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A life cycle analysis of nature-based tourism policy in Japan

This paper uses Butler’s Tourism Area Life Cycle (TALC) model to track the rise and fall of nature-based tourism (NBT) in Japan through six stages of nature park visitation from “Exploration” to the post-stagnation stages of either “Decline” or “Rejuvenation”. First, “Exploration” examines the marriage of indigenous travel culture with Westernized perceptions of landscape. NBT’s regional development role strengthened in the “Involvement” stage, when systemization of national parks and package tours paved the way for mass tourism. In the postwar era, urban demand for NBT soared; “Development” was increasingly centralized and bundled with land use policies, but by “Consolidation” visitation growth had cooled due to intensifying competition between resorts and from abroad. In the domestic market, inequalities intensified, but overall NBT visitation leveled off, causing “Stagnation”. Public-private consortiums galvanized communities into large-scale development projects epitomized by the Resort Law, but the financial and environmental consequences were disastrous, leading to “Decline”. In the post-bubble era, ecotourism showed potential for “Rejuvenation”, but to be effective it needs more integrative policy objectives, a consistent framework, longterm fiscal commitment, and capacity-building among rural communities. Therefore, this paper proposes a twin ecotourism strategy that promotes grandstand venues such as UNESCO sites while supporting grassroots satoyama/umi areas.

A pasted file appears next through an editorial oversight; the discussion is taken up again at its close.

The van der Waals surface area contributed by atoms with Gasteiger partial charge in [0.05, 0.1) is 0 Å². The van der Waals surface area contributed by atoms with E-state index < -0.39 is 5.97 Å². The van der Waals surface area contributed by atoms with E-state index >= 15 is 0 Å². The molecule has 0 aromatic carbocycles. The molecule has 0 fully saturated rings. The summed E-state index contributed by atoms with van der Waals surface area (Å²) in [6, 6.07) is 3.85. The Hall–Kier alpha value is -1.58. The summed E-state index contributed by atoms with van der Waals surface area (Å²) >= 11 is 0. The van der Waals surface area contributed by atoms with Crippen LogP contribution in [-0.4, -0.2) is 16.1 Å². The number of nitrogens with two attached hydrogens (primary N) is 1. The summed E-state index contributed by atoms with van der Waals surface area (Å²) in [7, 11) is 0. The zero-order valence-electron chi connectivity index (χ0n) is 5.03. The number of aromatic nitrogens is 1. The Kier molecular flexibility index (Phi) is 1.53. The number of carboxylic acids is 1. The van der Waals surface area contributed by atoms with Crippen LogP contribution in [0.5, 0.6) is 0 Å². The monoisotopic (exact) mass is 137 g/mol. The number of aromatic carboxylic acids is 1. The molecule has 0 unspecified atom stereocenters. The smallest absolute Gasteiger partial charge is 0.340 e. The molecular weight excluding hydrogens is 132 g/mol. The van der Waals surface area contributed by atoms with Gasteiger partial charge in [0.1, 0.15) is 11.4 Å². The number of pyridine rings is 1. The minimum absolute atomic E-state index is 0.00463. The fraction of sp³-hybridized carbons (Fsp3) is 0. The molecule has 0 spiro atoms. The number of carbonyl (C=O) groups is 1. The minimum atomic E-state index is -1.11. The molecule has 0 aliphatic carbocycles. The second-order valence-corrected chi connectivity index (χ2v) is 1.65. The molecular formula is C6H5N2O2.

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Contemporary Japan


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